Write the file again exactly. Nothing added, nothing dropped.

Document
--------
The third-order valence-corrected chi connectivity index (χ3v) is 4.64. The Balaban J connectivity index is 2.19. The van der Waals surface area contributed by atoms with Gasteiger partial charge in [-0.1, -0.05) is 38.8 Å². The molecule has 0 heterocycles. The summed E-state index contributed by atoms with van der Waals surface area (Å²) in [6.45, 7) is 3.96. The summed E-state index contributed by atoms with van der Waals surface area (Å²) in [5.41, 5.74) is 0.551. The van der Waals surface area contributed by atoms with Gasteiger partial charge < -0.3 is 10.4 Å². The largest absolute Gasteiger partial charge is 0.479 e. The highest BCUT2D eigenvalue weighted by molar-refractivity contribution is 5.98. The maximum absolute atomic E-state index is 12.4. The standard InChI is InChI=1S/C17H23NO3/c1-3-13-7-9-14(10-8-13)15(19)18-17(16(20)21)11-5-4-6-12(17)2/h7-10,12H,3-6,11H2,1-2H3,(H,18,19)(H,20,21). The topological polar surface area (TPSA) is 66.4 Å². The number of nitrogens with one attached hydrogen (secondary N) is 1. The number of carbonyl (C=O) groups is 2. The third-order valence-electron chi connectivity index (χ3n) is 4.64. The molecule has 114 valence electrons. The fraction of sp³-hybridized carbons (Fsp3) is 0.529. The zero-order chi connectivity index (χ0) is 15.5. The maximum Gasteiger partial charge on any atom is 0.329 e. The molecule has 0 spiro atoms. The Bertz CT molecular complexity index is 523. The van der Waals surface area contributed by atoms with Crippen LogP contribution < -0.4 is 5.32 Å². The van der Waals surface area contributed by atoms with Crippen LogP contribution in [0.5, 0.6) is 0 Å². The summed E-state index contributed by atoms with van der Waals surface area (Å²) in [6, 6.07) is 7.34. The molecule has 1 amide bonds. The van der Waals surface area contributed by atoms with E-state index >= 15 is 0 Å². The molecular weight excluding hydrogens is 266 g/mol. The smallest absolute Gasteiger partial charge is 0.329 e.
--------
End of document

The third-order valence-corrected chi connectivity index (χ3v) is 4.64. The Balaban J connectivity index is 2.19. The van der Waals surface area contributed by atoms with Gasteiger partial charge in [-0.1, -0.05) is 38.8 Å². The molecule has 0 heterocycles. The summed E-state index contributed by atoms with van der Waals surface area (Å²) in [6.45, 7) is 3.96. The summed E-state index contributed by atoms with van der Waals surface area (Å²) in [5.41, 5.74) is 0.551. The van der Waals surface area contributed by atoms with Gasteiger partial charge < -0.3 is 10.4 Å². The largest absolute Gasteiger partial charge is 0.479 e. The highest BCUT2D eigenvalue weighted by molar-refractivity contribution is 5.98. The maximum absolute atomic E-state index is 12.4. The standard InChI is InChI=1S/C17H23NO3/c1-3-13-7-9-14(10-8-13)15(19)18-17(16(20)21)11-5-4-6-12(17)2/h7-10,12H,3-6,11H2,1-2H3,(H,18,19)(H,20,21). The topological polar surface area (TPSA) is 66.4 Å². The number of nitrogens with one attached hydrogen (secondary N) is 1. The number of carbonyl (C=O) groups is 2. The third-order valence-electron chi connectivity index (χ3n) is 4.64. The molecule has 114 valence electrons. The fraction of sp³-hybridized carbons (Fsp3) is 0.529. The zero-order chi connectivity index (χ0) is 15.5. The maximum Gasteiger partial charge on any atom is 0.329 e. The molecule has 0 spiro atoms. The Bertz CT molecular complexity index is 523. The van der Waals surface area contributed by atoms with Crippen LogP contribution < -0.4 is 5.32 Å². The van der Waals surface area contributed by atoms with Crippen LogP contribution in [0.5, 0.6) is 0 Å². The summed E-state index contributed by atoms with van der Waals surface area (Å²) in [6, 6.07) is 7.34. The molecule has 1 amide bonds. The van der Waals surface area contributed by atoms with E-state index >= 15 is 0 Å². The molecular weight excluding hydrogens is 266 g/mol. The smallest absolute Gasteiger partial charge is 0.329 e.